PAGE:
Wednesday, October 04, 2006
I did, after all, go to school in Western Canada
Nearly all of my knowledge of paintings comes from books, and the reproductions they contain. It is more remarkable for me to have seen the work of an artist I invoke as influential than not. Maybe this accounts for the sway that the NNP has over my work(for that matter, this may explain the week or so of imitative work after visiting any artist’s studio, or gallery. Right now my colour work looks like Molinari, as I just saw his retrospective at he MDLC Hochelaga-Maisonneuve). I have seen a lot of their work.
My work is becoming increasingly difficult to photograph. I am making paintings that reproduce poorly. Not a concern in the studio, but one of great concern given how much sway photographs of paintings are given in jury selections, grant applications, magazine articles.
Going to see someone else’s paintings has always been secondary to the psychological and monetary weather patterns that will hasten or delay my trips to the studio to work on my own.
Out of my mouth fly statements which prop up the ideal of paintings being best, or only critiqued when one has seen them with one’s own eyes.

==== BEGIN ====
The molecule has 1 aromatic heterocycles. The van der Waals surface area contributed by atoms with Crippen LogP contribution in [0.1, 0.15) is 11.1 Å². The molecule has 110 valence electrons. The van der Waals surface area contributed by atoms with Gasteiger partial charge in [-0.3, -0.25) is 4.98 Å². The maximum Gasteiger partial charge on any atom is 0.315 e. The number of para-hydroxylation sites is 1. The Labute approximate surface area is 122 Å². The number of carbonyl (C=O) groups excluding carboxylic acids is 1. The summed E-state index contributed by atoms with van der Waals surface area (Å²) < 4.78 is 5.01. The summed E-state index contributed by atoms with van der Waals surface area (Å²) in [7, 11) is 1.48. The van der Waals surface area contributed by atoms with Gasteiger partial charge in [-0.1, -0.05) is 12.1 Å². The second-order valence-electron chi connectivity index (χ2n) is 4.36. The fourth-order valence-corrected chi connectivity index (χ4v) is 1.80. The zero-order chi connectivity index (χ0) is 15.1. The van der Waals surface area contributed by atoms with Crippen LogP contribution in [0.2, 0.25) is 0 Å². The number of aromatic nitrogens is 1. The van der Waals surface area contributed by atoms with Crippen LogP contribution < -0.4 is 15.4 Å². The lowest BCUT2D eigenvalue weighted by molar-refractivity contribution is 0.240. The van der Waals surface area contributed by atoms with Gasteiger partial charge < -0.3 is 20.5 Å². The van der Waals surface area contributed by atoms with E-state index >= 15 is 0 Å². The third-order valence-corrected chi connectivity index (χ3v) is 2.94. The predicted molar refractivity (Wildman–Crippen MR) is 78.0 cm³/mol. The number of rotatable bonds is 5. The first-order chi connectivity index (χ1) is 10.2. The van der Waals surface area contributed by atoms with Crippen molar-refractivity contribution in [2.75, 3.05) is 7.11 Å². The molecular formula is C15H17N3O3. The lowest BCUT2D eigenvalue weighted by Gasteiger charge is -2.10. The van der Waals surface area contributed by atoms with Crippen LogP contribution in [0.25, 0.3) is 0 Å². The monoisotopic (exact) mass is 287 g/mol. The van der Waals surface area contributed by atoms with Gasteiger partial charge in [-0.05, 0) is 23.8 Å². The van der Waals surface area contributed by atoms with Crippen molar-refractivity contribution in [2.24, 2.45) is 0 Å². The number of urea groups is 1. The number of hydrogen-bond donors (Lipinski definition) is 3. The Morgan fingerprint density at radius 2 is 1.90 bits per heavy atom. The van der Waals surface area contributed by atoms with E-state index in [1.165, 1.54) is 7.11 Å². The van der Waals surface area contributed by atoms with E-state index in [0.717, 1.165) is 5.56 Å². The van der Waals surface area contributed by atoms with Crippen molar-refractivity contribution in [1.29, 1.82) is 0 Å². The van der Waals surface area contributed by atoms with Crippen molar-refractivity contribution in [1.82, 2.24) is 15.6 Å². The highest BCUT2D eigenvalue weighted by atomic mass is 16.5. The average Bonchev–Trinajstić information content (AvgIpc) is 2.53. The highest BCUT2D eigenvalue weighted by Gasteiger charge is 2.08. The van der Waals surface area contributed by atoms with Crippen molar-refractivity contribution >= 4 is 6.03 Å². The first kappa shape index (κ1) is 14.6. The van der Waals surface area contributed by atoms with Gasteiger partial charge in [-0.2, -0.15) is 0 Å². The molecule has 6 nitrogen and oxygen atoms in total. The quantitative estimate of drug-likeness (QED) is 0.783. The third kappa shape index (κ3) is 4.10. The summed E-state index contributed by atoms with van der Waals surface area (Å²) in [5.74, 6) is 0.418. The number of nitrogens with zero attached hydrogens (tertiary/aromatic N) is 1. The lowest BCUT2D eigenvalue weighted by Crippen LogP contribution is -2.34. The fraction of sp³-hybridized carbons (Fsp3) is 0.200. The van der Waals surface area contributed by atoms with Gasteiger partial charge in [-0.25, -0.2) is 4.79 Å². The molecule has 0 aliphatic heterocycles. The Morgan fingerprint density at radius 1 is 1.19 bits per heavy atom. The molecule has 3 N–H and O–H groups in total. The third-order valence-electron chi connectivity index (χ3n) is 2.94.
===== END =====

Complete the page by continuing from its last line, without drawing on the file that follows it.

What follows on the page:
I wrote to Piri Halasz recently and included images of my work. She kindly and politely responded that she could not comment on any work she had not seen in person. As I am apt to do, I responded to the ill-defined question posed by the imaginary interviewer in my head: “This is the only respectable answer she could give, I would have discounted her as a critic had she given any other”. This answer positioned me in the heads of the non-existent audience as an authentic painter drowning in a sea of illiterate conceptualism. A position that is feeling shakier and shakier...no wait: more and more unwanted.
But in secret I couldn’t understand her inability to make devils or angels of paintings she had never seen. I had after all made a champion of Pia Fries(photo above) or Rosenquist(photo top left) and a hack of Dubuffet and Clifford Still without even seeing a stroke.